A new environmental ranger project has launched with the recruitment of three rangers tasked with foreseeing Malta’s woodland areas.
The rangers will be trained on local flora and fauna, regulations pertaining to protected areas, community involvement and existing threats and pressures on the local environment.
Most importantly, they will be tasked with raising environmental awareness and ensuring that the general public respects the island’s rural zones.
“This pilot project was kicked off with the recruitment of three environmental rangers who will be protecting the surroundings in various areas around the country,” said Environment Minister Aaron Farrugia.
“At the moment the rangers are currently undertaking in-house training by Ambjent Malta, the Environment and Resources Authority and local environmental NGOs, and will have both an enforcement role as well as an educational one,” he said.
The environment rangers will also be responsible for assisting Ambjent Malta in the monitoring of environmental rehabilitation projects, including the monitoring of planted trees and initiatives to control invasive species, amongst others.
Malta’s woodland areas are in dire need of heightened regulation following endless reports of pollution and rubbish left behind by outdoor recreational activities such as camping, hunting etc.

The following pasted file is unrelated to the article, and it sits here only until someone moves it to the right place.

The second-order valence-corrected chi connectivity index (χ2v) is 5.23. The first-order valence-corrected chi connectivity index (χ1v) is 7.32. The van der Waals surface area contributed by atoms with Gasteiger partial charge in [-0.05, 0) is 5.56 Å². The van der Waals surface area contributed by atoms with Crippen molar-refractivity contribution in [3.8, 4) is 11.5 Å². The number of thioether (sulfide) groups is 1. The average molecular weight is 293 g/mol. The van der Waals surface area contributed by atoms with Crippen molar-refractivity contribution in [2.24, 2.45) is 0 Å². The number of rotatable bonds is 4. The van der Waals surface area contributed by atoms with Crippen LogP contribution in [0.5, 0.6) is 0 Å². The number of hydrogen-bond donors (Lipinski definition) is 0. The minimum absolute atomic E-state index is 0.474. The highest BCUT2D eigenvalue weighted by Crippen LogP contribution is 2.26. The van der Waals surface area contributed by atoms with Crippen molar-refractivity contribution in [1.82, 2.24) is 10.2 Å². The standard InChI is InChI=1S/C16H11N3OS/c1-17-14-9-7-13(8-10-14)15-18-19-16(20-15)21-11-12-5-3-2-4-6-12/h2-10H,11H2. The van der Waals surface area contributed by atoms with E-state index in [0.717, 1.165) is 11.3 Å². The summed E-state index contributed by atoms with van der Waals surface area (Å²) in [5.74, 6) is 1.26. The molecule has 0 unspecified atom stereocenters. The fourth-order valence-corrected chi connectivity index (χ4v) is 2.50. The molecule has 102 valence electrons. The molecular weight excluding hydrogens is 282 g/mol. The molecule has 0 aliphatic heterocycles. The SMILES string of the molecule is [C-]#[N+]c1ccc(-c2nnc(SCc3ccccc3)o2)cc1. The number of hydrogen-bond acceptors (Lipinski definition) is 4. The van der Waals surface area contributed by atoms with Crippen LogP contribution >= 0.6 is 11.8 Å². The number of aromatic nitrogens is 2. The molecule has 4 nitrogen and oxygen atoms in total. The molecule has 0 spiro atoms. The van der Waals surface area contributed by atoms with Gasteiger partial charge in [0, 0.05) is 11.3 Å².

The notion to have a “green warden” patrolling areas such as Miżieb and Aħrax was brought up following the signing of a controversial deal between the government and the Federazzjoni Kaċċaturi Nassaba Konservazzjonisti.
The deal effectively put the two woodland areas under the management of the hunting lobby. In return, FKNK promised to keep the spaces open to the public (albeit a few restrictions) and more upkeep of the areas.
“This is just the beginning. In the coming year, we will see more recruitment as Malta will not only have strong environmental projects but also strong enforcement,” continued Farrugia.
Speaking to Lovin Malta, FKNK spokesperson Lucas Micallef said that the rangers will possess executive powers, meaning that they will have the power to dish out fines to those breaking the law, such as the illegal dumping of materials.
Following the pilot phase, the Environment Ministry plans to expand the initiative by recruiting 13 additional third-party officers tasked with safeguarding Malta’s rural areas.
Do you think the environment ranger scheme will be effective? Let us know below